Baby Boomer Memories: An Interview With My Boomer Mom
by Sara Dawkins
As I am a little too young to be called a Baby Boomer I took this opportunity to interview my mother, Renee, who was born in 1957, about her experiences growing up and the changes she has seen take place in the last few decades. What was different when she was my age?
Here are her answers:
I see all these kids nowadays that don’t want to grow up. I mean, they are twenty, thirty, even older and still live with their parents or bounce around from one dead-end job to the next. I don’t get it. They have all these opportunities we never had as kids. The internet, telecommuting, college educations for men and women. Shouldn’t they be using that?
Most Boomers Worked Hard
For example, the job thing. I don’t get these kids running around on welfare or not having a job at all. The minute I got old enough to work I got a job at the McDonald’s just so I could buy the latest outfit that my dad wouldn’t bring home. My brothers did the same thing. We worked hard to get the things we wanted. Don’t get me wrong, Mom and Dad gave us food and clothes and stuff, but we wanted to get our own things that we picked out.
I remember buying my own records and then eight tracks for my car. My older brother worked his way through college working as a janitor at a church between classes and as a hotel bookkeeper at night. My younger brother made onion rings at Sonic and baked bread and worked in the shipyard. Of course, it was a little harder for him because he is deaf but he didn’t go on welfare or social security even though he could have. No, he wanted to work hard like the rest of us. I just don’t get the mentality of wanting to lie around all day. I’d be bored stiff.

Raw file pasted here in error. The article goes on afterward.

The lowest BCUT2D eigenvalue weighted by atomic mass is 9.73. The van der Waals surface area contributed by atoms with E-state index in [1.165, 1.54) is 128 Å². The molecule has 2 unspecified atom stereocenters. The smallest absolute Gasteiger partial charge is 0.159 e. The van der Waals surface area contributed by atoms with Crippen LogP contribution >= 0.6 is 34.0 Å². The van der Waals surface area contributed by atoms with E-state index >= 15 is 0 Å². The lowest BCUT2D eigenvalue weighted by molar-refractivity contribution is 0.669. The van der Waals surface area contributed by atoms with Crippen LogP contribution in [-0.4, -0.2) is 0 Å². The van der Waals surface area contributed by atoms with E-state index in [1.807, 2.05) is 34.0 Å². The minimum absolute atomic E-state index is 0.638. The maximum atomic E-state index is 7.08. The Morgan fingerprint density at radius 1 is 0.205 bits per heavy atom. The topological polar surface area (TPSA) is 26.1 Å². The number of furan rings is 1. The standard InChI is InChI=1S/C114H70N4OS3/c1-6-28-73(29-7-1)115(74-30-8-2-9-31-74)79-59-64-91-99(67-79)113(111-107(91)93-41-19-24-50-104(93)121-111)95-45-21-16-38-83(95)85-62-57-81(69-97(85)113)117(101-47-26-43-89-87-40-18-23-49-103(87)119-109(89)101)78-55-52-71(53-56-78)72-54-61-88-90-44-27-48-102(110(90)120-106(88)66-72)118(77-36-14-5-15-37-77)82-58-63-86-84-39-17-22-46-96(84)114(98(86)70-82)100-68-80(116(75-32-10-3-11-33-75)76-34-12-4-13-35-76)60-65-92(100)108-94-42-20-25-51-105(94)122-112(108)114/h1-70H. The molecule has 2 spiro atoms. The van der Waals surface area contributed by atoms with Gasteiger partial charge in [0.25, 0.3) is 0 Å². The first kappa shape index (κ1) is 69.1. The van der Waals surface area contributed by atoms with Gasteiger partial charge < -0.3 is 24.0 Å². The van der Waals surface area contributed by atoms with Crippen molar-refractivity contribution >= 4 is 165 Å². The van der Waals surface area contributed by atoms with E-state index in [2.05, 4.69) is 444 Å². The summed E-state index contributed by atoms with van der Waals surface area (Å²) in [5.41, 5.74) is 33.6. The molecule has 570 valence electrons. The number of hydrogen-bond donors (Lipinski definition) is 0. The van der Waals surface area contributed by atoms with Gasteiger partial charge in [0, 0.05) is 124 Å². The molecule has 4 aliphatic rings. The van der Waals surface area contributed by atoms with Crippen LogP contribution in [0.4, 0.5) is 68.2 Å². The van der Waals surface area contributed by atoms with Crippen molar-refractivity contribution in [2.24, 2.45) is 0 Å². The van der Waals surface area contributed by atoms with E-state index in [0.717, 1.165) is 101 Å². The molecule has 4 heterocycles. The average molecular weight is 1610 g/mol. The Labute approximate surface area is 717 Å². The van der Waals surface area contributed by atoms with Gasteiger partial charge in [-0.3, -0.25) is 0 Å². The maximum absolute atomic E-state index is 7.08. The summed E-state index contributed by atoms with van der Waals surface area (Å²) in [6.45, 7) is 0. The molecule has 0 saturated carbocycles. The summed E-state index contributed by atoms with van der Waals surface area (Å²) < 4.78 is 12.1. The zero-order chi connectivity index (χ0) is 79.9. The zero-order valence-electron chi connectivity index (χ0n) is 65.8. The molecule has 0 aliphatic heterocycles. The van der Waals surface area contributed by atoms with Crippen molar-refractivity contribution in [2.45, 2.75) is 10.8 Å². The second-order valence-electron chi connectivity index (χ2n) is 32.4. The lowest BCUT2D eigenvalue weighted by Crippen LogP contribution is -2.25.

Now Dad worked for Chevrolet, so us kids got a good used car when we got old enough to drive. He didn’t just hand it to us though. We had to pay for the insurance and the gas and keep it clean and maintained. If it started looking bad he’d take it back lickety split. I remember my brother crashing a few cars. I guess boys are boys no matter what era, and I got so mad at them.
Of course, I also remember having to take my driving test in a bright pink Plymouth with giant wings. A flying boat, as I called it. Try parallel parking in that! My driving teacher just patted my knee and told me to park normal instead. Those push button transmissions, sheesh!
School Integration Was a New Idea
Speaking of teachers, it was way different from your school experience. When I was in middle school, integration happened.
My brother had it a little rougher because he was in high school and football, and the boys on the team fought all the time. But the girls in gym weren’t nice either. We’d play field hockey or basketball and I, being blond and pale and small, would get elbowed in the face or ‘accidently’ whacked with a stick.
I finally made friends with Bertha by helping her in English class and she’d walk with me in the halls to keep me safe. That and I made friends with Angela, my brother’s future ex-wife funny enough, who was raised by her construction-worker dad and was scary as heck. She looked like Wonder Woman and no one messed with her. I don’t know why she liked me. Even the teachers were scared of her.
We Ditched School to Go to the Beach
It was funny because when we moved from Oklahoma to Florida I was in advanced classes just because the curriculum was different. But I wasn’t the best student by any means. I mean, I barely got out of high school because someone thought it would be a good idea to give me a three-hour lunch my senior year and then have math class and choir practice after that. Yeah, like I’m coming back to school for those classes!
We could leave campus for lunch and my friends and I would hit the beach. We lived in Florida at the time, and I’d spend hours watching my boyfriend surf in and out and work on my tan. You never had to get a pedicure if you walked the beach enough. (article continues)
Keep reading a baby boomer's memories on page two.